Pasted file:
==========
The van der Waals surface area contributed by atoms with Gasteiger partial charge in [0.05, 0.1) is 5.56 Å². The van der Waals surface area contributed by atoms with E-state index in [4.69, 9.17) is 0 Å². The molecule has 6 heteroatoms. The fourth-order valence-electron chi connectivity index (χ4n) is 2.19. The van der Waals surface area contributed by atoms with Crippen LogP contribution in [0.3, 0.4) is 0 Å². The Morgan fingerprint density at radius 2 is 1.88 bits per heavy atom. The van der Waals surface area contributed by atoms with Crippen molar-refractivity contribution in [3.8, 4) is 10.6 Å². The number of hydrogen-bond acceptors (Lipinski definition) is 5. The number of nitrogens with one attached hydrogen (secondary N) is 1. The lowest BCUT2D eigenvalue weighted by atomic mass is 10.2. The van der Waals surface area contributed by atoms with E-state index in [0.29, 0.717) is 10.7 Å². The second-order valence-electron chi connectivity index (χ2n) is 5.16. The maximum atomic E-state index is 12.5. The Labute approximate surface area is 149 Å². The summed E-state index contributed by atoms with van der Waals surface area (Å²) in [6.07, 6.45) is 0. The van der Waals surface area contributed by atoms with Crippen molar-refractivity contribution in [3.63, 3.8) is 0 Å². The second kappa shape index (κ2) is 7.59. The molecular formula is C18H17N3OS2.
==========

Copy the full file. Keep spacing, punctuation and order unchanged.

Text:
The van der Waals surface area contributed by atoms with Gasteiger partial charge in [0.05, 0.1) is 5.56 Å². The van der Waals surface area contributed by atoms with E-state index in [4.69, 9.17) is 0 Å². The molecule has 6 heteroatoms. The fourth-order valence-electron chi connectivity index (χ4n) is 2.19. The van der Waals surface area contributed by atoms with Crippen LogP contribution in [0.3, 0.4) is 0 Å². The Morgan fingerprint density at radius 2 is 1.88 bits per heavy atom. The van der Waals surface area contributed by atoms with Crippen molar-refractivity contribution in [3.8, 4) is 10.6 Å². The number of hydrogen-bond acceptors (Lipinski definition) is 5. The number of nitrogens with one attached hydrogen (secondary N) is 1. The lowest BCUT2D eigenvalue weighted by atomic mass is 10.2. The van der Waals surface area contributed by atoms with E-state index in [0.29, 0.717) is 10.7 Å². The second-order valence-electron chi connectivity index (χ2n) is 5.16. The maximum atomic E-state index is 12.5. The Labute approximate surface area is 149 Å². The summed E-state index contributed by atoms with van der Waals surface area (Å²) in [6.07, 6.45) is 0. The van der Waals surface area contributed by atoms with Crippen molar-refractivity contribution in [3.63, 3.8) is 0 Å². The second kappa shape index (κ2) is 7.59. The molecular formula is C18H17N3OS2.